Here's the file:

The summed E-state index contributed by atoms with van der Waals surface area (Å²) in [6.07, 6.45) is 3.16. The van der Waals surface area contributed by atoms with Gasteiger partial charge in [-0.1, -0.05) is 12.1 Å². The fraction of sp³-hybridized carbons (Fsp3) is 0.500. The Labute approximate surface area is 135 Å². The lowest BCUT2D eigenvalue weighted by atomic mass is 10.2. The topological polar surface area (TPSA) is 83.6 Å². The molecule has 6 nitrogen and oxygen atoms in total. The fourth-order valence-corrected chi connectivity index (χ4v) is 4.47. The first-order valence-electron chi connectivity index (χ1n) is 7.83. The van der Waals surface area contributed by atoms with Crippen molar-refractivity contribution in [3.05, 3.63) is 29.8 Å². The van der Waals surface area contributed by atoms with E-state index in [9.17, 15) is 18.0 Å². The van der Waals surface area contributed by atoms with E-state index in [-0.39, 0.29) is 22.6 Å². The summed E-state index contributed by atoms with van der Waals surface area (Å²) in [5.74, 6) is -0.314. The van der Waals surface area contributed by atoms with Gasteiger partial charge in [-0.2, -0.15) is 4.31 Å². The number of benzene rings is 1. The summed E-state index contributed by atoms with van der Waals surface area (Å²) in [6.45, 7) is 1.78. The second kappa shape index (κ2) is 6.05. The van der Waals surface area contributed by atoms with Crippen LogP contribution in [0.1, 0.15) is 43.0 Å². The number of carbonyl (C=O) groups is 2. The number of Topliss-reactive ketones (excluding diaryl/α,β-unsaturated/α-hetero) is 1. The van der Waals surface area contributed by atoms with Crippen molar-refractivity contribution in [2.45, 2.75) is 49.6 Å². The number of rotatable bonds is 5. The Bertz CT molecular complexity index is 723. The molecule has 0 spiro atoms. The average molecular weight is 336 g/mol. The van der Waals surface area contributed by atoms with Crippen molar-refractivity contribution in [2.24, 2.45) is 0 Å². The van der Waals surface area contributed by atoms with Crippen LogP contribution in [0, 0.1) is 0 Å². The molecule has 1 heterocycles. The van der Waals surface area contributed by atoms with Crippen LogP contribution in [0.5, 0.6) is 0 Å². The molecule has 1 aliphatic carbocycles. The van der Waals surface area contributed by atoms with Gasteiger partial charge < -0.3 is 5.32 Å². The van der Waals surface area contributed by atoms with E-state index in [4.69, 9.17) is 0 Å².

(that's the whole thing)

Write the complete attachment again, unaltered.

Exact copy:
The summed E-state index contributed by atoms with van der Waals surface area (Å²) in [6.07, 6.45) is 3.16. The van der Waals surface area contributed by atoms with Gasteiger partial charge in [-0.1, -0.05) is 12.1 Å². The fraction of sp³-hybridized carbons (Fsp3) is 0.500. The Labute approximate surface area is 135 Å². The lowest BCUT2D eigenvalue weighted by atomic mass is 10.2. The topological polar surface area (TPSA) is 83.6 Å². The molecule has 6 nitrogen and oxygen atoms in total. The fourth-order valence-corrected chi connectivity index (χ4v) is 4.47. The first-order valence-electron chi connectivity index (χ1n) is 7.83. The van der Waals surface area contributed by atoms with Crippen molar-refractivity contribution in [3.05, 3.63) is 29.8 Å². The van der Waals surface area contributed by atoms with E-state index in [9.17, 15) is 18.0 Å². The van der Waals surface area contributed by atoms with E-state index in [-0.39, 0.29) is 22.6 Å². The summed E-state index contributed by atoms with van der Waals surface area (Å²) in [5.74, 6) is -0.314. The van der Waals surface area contributed by atoms with Gasteiger partial charge in [-0.2, -0.15) is 4.31 Å². The number of benzene rings is 1. The summed E-state index contributed by atoms with van der Waals surface area (Å²) in [6.45, 7) is 1.78. The second kappa shape index (κ2) is 6.05. The van der Waals surface area contributed by atoms with Crippen LogP contribution in [0.1, 0.15) is 43.0 Å². The number of carbonyl (C=O) groups is 2. The number of Topliss-reactive ketones (excluding diaryl/α,β-unsaturated/α-hetero) is 1. The van der Waals surface area contributed by atoms with Crippen molar-refractivity contribution in [2.45, 2.75) is 49.6 Å². The number of rotatable bonds is 5. The Bertz CT molecular complexity index is 723. The molecule has 0 spiro atoms. The average molecular weight is 336 g/mol. The van der Waals surface area contributed by atoms with Crippen molar-refractivity contribution in [2.24, 2.45) is 0 Å². The van der Waals surface area contributed by atoms with Crippen LogP contribution in [0, 0.1) is 0 Å². The molecule has 1 heterocycles. The van der Waals surface area contributed by atoms with Crippen LogP contribution in [0.5, 0.6) is 0 Å². The molecule has 1 aliphatic carbocycles. The van der Waals surface area contributed by atoms with Gasteiger partial charge < -0.3 is 5.32 Å². The van der Waals surface area contributed by atoms with E-state index in [4.69, 9.17) is 0 Å².